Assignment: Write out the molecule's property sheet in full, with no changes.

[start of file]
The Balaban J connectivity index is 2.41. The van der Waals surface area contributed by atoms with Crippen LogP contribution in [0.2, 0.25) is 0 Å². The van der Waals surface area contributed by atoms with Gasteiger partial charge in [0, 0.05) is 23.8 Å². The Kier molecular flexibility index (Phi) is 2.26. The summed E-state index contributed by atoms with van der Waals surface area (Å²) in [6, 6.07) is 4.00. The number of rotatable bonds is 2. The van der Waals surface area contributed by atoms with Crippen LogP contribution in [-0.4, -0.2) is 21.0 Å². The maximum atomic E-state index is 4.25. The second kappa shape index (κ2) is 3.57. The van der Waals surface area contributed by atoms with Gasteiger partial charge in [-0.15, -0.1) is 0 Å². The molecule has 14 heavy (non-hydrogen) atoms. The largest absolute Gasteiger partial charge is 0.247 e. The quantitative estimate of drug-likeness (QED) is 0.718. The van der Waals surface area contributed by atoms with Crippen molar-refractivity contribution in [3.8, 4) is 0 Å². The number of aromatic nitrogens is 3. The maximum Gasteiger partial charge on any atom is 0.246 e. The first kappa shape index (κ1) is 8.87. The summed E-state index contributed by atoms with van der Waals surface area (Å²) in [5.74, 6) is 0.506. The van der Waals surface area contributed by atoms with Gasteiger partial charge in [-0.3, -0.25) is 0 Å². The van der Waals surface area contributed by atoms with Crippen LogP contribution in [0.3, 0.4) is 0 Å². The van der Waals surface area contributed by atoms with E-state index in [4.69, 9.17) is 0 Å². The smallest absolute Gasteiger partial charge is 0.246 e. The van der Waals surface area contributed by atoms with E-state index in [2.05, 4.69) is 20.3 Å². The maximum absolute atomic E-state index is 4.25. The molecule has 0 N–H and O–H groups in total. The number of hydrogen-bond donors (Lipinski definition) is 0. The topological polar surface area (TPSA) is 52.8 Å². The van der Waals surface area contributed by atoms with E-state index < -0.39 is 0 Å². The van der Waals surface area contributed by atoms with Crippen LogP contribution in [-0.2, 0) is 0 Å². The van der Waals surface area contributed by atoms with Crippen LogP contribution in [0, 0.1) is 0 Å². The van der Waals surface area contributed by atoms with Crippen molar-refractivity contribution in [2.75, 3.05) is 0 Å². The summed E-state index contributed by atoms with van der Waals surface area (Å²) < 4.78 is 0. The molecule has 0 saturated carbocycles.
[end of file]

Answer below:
The Balaban J connectivity index is 2.41. The van der Waals surface area contributed by atoms with Crippen LogP contribution in [0.2, 0.25) is 0 Å². The van der Waals surface area contributed by atoms with Gasteiger partial charge in [0, 0.05) is 23.8 Å². The Kier molecular flexibility index (Phi) is 2.26. The summed E-state index contributed by atoms with van der Waals surface area (Å²) in [6, 6.07) is 4.00. The number of rotatable bonds is 2. The van der Waals surface area contributed by atoms with Crippen LogP contribution in [-0.4, -0.2) is 21.0 Å². The maximum atomic E-state index is 4.25. The second kappa shape index (κ2) is 3.57. The van der Waals surface area contributed by atoms with Gasteiger partial charge in [-0.15, -0.1) is 0 Å². The molecule has 14 heavy (non-hydrogen) atoms. The largest absolute Gasteiger partial charge is 0.247 e. The quantitative estimate of drug-likeness (QED) is 0.718. The van der Waals surface area contributed by atoms with Crippen molar-refractivity contribution in [3.8, 4) is 0 Å². The number of aromatic nitrogens is 3. The maximum Gasteiger partial charge on any atom is 0.246 e. The first kappa shape index (κ1) is 8.87. The summed E-state index contributed by atoms with van der Waals surface area (Å²) in [5.74, 6) is 0.506. The van der Waals surface area contributed by atoms with Gasteiger partial charge in [-0.3, -0.25) is 0 Å². The van der Waals surface area contributed by atoms with Crippen LogP contribution in [0.3, 0.4) is 0 Å². The van der Waals surface area contributed by atoms with E-state index in [4.69, 9.17) is 0 Å². The smallest absolute Gasteiger partial charge is 0.246 e. The van der Waals surface area contributed by atoms with E-state index in [2.05, 4.69) is 20.3 Å². The maximum absolute atomic E-state index is 4.25. The molecule has 0 N–H and O–H groups in total. The number of hydrogen-bond donors (Lipinski definition) is 0. The topological polar surface area (TPSA) is 52.8 Å². The van der Waals surface area contributed by atoms with E-state index < -0.39 is 0 Å². The van der Waals surface area contributed by atoms with Crippen LogP contribution in [-0.2, 0) is 0 Å². The van der Waals surface area contributed by atoms with Crippen LogP contribution in [0, 0.1) is 0 Å². The van der Waals surface area contributed by atoms with Crippen molar-refractivity contribution in [2.75, 3.05) is 0 Å². The summed E-state index contributed by atoms with van der Waals surface area (Å²) < 4.78 is 0. The molecule has 0 saturated carbocycles.